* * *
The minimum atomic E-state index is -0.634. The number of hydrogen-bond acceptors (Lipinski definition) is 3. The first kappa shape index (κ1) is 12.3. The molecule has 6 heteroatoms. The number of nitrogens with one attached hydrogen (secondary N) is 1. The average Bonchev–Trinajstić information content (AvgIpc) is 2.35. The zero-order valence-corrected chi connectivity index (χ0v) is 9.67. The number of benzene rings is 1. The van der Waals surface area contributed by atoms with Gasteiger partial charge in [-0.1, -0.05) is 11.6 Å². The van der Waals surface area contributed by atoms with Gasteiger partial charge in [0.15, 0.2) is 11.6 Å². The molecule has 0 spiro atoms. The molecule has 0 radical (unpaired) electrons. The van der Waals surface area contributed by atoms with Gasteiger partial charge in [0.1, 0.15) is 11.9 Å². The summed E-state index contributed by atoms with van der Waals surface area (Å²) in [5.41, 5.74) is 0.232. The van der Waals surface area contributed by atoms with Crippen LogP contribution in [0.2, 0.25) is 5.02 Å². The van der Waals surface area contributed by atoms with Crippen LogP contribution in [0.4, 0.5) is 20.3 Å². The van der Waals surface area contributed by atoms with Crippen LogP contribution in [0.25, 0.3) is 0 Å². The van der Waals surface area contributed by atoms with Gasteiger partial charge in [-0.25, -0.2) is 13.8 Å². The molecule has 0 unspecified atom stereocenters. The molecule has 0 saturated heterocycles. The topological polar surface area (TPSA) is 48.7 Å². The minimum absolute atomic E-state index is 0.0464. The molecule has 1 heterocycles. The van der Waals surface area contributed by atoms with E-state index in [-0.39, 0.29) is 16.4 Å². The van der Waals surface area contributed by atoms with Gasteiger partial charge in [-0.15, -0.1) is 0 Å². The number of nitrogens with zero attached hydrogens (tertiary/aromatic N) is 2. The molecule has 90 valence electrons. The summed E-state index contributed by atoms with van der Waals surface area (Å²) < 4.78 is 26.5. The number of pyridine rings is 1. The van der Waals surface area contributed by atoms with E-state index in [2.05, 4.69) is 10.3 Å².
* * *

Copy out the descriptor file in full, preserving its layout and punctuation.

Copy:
The minimum atomic E-state index is -0.634. The number of hydrogen-bond acceptors (Lipinski definition) is 3. The first kappa shape index (κ1) is 12.3. The molecule has 6 heteroatoms. The number of nitrogens with one attached hydrogen (secondary N) is 1. The average Bonchev–Trinajstić information content (AvgIpc) is 2.35. The zero-order valence-corrected chi connectivity index (χ0v) is 9.67. The number of benzene rings is 1. The van der Waals surface area contributed by atoms with Gasteiger partial charge in [-0.1, -0.05) is 11.6 Å². The van der Waals surface area contributed by atoms with Gasteiger partial charge in [0.15, 0.2) is 11.6 Å². The molecule has 0 spiro atoms. The molecule has 0 radical (unpaired) electrons. The van der Waals surface area contributed by atoms with Gasteiger partial charge in [0.1, 0.15) is 11.9 Å². The summed E-state index contributed by atoms with van der Waals surface area (Å²) in [5.41, 5.74) is 0.232. The van der Waals surface area contributed by atoms with Crippen LogP contribution in [0.2, 0.25) is 5.02 Å². The van der Waals surface area contributed by atoms with Crippen LogP contribution in [0.4, 0.5) is 20.3 Å². The van der Waals surface area contributed by atoms with Crippen LogP contribution in [0.25, 0.3) is 0 Å². The van der Waals surface area contributed by atoms with Gasteiger partial charge in [-0.25, -0.2) is 13.8 Å². The molecule has 0 unspecified atom stereocenters. The molecule has 0 saturated heterocycles. The topological polar surface area (TPSA) is 48.7 Å². The minimum absolute atomic E-state index is 0.0464. The molecule has 1 heterocycles. The van der Waals surface area contributed by atoms with E-state index in [-0.39, 0.29) is 16.4 Å². The van der Waals surface area contributed by atoms with Gasteiger partial charge in [-0.15, -0.1) is 0 Å². The number of nitrogens with zero attached hydrogens (tertiary/aromatic N) is 2. The molecule has 90 valence electrons. The summed E-state index contributed by atoms with van der Waals surface area (Å²) < 4.78 is 26.5. The number of pyridine rings is 1. The van der Waals surface area contributed by atoms with E-state index in [2.05, 4.69) is 10.3 Å².